Dear K-A Mothers,
My child has to be hospitalized for an unknown amount of time. Beyond what the hospital told us to pack — clothes, towels, nappies/diapers, cleaning stuff, etc. — I’m wondering what we need.
—Sad Mummy, Sick Child
It’s never fun spending time at the hospital, and even worse when your child is the patient. It can be boring, scary, overwhelming, intimidating and oh-so-many other things for a little person, especially when they have to stay by themselves. Of course, it can also be fun once they start to get better—I remember being thrilled as I recovered from whooping cough at age 3 when the nurses gave me Orange Crush, a drink my mother would never have dreamed of giving me. But to get through the initial stages, it’s necessary to be well prepared.
For K-A mothers, boredom was the big dragon that needed slaying. Day in and day out sitting in a hospital bed would drive an adult crazy—just imagine how hard it must be for children who are programmed to run everywhere and spend most of the day suffering from the wiggles.
Sonya Etchison / 123rf
Activity pack to the rescue! K.K. suggested colouring pages and crayons, and small puzzles, while H.E. suggested a trip to the ¥100 shop to stock up on little toys and easy craft items. L.A. had success with sticker books, but found they can be hard to use one-handed—a challenge for those with an IV hookup—and mini manga doodles.
U.J.’s suggestion not only helps time pass, but spruces up the room to make it feel a little homier—decorate the room together with balloons on string (if balloons are allowed—ask staff before blowing yourself breathless), origami shapes, family photos, etc. This could be a nice ongoing activity for when friends and family come to visit. K.O. had comfort on her mind with her recommendation that a favourite soft toy make it into the away bag for alone-time cuddles, or, brilliantly, your child’s own pillow with one of Mummy or Daddy’s t-shirts used as a pillowcase.
For older kids, books, crosswords, word searches and other word games, a deck of cards, and a notepad and pens or pencils. You could start them on a new hobby, too, by showing them how to knit, sew, embroider, bead, etc., and then making sure they have enough material to keep it up. Or just provide them with a how-to book and equipment and let them take the lead. Of course, older kids will probably have plenty of suggestions for what they need to take along. Which brings us to the next category of time-passers… technology, something many mums swore by.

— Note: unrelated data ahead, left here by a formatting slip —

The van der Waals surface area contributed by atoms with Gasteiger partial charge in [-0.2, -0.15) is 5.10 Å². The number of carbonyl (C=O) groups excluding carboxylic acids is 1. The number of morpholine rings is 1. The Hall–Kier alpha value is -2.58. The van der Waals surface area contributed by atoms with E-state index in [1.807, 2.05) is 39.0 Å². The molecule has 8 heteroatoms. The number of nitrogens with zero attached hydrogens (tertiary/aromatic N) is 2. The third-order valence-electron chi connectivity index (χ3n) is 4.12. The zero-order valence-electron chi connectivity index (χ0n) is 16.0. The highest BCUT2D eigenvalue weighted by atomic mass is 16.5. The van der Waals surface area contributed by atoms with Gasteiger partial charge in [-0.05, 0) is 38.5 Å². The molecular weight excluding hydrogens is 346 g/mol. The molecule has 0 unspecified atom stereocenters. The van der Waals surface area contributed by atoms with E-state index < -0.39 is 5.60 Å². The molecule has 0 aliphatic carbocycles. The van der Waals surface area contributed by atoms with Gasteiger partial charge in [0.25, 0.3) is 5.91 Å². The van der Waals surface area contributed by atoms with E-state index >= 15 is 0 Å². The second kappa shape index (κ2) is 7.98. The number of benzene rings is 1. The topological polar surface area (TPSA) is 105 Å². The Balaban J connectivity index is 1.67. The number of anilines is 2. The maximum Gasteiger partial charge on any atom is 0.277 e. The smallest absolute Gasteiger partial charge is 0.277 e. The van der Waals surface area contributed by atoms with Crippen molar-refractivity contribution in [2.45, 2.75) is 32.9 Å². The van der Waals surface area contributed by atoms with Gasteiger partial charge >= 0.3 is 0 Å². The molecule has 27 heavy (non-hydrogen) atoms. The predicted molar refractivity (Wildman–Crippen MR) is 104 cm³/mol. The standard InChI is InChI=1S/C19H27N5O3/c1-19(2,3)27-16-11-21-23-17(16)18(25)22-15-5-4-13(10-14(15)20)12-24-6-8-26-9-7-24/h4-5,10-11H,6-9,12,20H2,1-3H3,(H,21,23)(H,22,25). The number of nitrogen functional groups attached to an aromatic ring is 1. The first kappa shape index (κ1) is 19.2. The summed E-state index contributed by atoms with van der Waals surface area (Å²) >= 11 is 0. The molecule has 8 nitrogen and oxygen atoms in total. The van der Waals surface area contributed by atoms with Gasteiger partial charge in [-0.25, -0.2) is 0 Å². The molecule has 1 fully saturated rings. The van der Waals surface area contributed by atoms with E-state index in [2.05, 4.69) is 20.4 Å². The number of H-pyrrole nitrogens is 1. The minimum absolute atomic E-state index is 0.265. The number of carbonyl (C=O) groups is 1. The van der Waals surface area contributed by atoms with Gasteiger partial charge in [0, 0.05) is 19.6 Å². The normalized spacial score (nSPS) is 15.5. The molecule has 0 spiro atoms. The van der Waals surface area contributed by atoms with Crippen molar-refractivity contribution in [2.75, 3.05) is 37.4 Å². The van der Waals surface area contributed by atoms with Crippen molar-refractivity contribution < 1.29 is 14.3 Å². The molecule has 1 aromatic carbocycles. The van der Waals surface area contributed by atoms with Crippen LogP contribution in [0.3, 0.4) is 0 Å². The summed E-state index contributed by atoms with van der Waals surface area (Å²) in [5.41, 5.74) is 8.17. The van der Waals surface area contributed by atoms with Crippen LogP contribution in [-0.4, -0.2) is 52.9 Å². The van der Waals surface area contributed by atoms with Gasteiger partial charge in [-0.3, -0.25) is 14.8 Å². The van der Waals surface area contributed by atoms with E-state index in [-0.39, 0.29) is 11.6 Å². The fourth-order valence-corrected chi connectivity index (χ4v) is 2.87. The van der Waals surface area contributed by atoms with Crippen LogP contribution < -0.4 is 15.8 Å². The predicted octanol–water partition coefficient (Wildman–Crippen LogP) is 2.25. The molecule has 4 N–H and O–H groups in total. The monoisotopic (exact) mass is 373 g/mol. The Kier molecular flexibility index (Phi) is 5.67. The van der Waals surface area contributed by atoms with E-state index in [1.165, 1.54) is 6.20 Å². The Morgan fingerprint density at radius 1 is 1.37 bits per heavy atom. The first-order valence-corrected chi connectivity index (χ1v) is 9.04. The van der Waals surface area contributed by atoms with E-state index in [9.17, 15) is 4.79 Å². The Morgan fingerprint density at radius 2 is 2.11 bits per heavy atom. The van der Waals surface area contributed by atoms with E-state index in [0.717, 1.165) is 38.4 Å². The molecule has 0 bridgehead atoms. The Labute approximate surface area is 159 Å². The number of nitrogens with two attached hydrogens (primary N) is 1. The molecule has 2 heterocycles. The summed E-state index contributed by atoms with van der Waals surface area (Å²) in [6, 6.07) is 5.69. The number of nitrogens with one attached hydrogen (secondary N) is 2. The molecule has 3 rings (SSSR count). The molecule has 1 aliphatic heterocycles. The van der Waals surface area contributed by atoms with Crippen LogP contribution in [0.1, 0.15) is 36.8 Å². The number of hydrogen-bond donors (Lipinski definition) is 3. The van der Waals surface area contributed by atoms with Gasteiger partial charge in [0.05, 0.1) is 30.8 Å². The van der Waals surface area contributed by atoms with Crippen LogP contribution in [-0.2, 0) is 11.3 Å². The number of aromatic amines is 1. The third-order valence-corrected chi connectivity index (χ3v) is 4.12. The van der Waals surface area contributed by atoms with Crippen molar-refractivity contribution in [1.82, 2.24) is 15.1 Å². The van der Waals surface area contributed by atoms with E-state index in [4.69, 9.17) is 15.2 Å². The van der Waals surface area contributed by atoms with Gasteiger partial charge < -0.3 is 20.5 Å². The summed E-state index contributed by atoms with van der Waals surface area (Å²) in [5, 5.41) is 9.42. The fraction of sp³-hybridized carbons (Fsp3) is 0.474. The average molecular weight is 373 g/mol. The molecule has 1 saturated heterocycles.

tpsdave / Pixabay
If you’ve got an old laptop lying around, throw it in the bag with a few DVDs. If not, a portable DVD player could be a good investment if the hospitalization will be a long one or a repeated event. Nintendo DS, PSP, and other hand-held gaming devices would be useful for slightly older kids, and if you don’t have one, take a look at Hard Off, one of the Book Off family of shops, or another recycle shop. Give your child a history lesson—and a good laugh—and enjoy a bit of nostalgia yourself by getting her or him an old-school Gameboy with a few Mario and Luigi games.
The big one, of course, is a tablet. Load it up with games, photos of friends, family and pets, and videos, and boredom should remain at bay. Heck, fill it up with some educational programmes, too. Bored kids will do anything—maybe even study the non-dominant language.
Last but not least, K.H.A suggested food. If allowed, stock your child’s room with healthy snacks, or even something more substantial. If they’ve got a mini-fridge, even better. Not having to suffer hunger pains in addition to illness will make them feel much more at home.
With any luck, the hospitalization will be a short one, but with the right boredom busters, even a longer stay away from home can be overcome with fewer tears and more fun.